W3C home > Mailing lists > Public > www-qa@w3.org > September 2002

Re: testability definition

From: Alex Rousskov <rousskov@measurement-factory.com>
Date: Sat, 7 Sep 2002 22:37:48 -0600 (MDT)
To: Mark Skall <mark.skall@nist.gov>
cc: www-qa@w3.org
Message-ID: <Pine.BSF.4.44.0209072214530.57393-100000@measurement-factory.com>

On Sat, 7 Sep 2002, Mark Skall wrote:

> 3)  which a person or software can check  that the requirement has been met
> Software (perhaps combined with human judgement) does "check" that
> the requirement has been met.  It may not "prove" that the
> requirement has been met, but it certainly checks.  In fact, if done
> correctly, it "checks" with a high degree of probability that the
> checking is correct.

Nice trick! Can you come up with any example (real or imaginable) of a
spec that will not be testable according to your interpretation of the
phrase "check the requirement"?

I can "check" anything if the "process of checking" implies nothing. I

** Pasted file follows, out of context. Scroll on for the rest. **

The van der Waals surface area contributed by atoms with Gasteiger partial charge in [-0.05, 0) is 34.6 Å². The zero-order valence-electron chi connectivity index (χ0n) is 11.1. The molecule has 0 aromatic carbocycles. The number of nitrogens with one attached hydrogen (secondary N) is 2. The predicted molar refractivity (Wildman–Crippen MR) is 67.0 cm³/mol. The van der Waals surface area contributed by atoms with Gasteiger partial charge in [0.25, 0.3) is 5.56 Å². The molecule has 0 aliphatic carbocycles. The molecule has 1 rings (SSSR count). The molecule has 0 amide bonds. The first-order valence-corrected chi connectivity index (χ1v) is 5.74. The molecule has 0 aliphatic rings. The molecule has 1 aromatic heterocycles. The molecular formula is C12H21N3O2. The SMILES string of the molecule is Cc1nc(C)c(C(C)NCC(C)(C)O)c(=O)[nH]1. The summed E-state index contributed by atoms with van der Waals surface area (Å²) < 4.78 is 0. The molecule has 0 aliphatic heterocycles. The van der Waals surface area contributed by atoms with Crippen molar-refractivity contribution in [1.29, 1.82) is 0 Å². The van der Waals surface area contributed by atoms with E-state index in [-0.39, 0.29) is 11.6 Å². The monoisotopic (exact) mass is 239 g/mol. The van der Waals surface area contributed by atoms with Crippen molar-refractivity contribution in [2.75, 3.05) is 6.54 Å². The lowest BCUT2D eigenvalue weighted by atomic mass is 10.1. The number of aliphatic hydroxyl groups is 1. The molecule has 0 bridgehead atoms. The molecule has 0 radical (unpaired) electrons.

can say that I "checked" a requirement if I simply read it! What is
the point of introducing a definition if practically all specs satisfy

> Again, nowhere does this definition say "There is a finite
> cost-effective process to enumerate all valid inputs." like Alex
> seems to think it says.

You need to re-read the thread more carefully. The enumeration problem
was not with the original definition. It is related to the discussion
of the definition proposed by Kirill Gavrylyuk. The original
definition does not have the enumeration problem. It has a problem of
marking all behavioral specs non-testable (assuming a what I would
consider "expected by an average person" interpretation of the word
"check" in the context in question).

> I believe this definition was actually thought out carefully.

Perhaps. I can only say that the resulting wording did not come out
right. Your message tells me that it looks like we need to define
"check the requirement" to avoid the above tricks. Hmm... The
definition I proposed does not use the word "check", but I am not
certain whether it still leaves opportunities for similar word games.


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Received on Sunday, 8 September 2002 00:37:51 UTC

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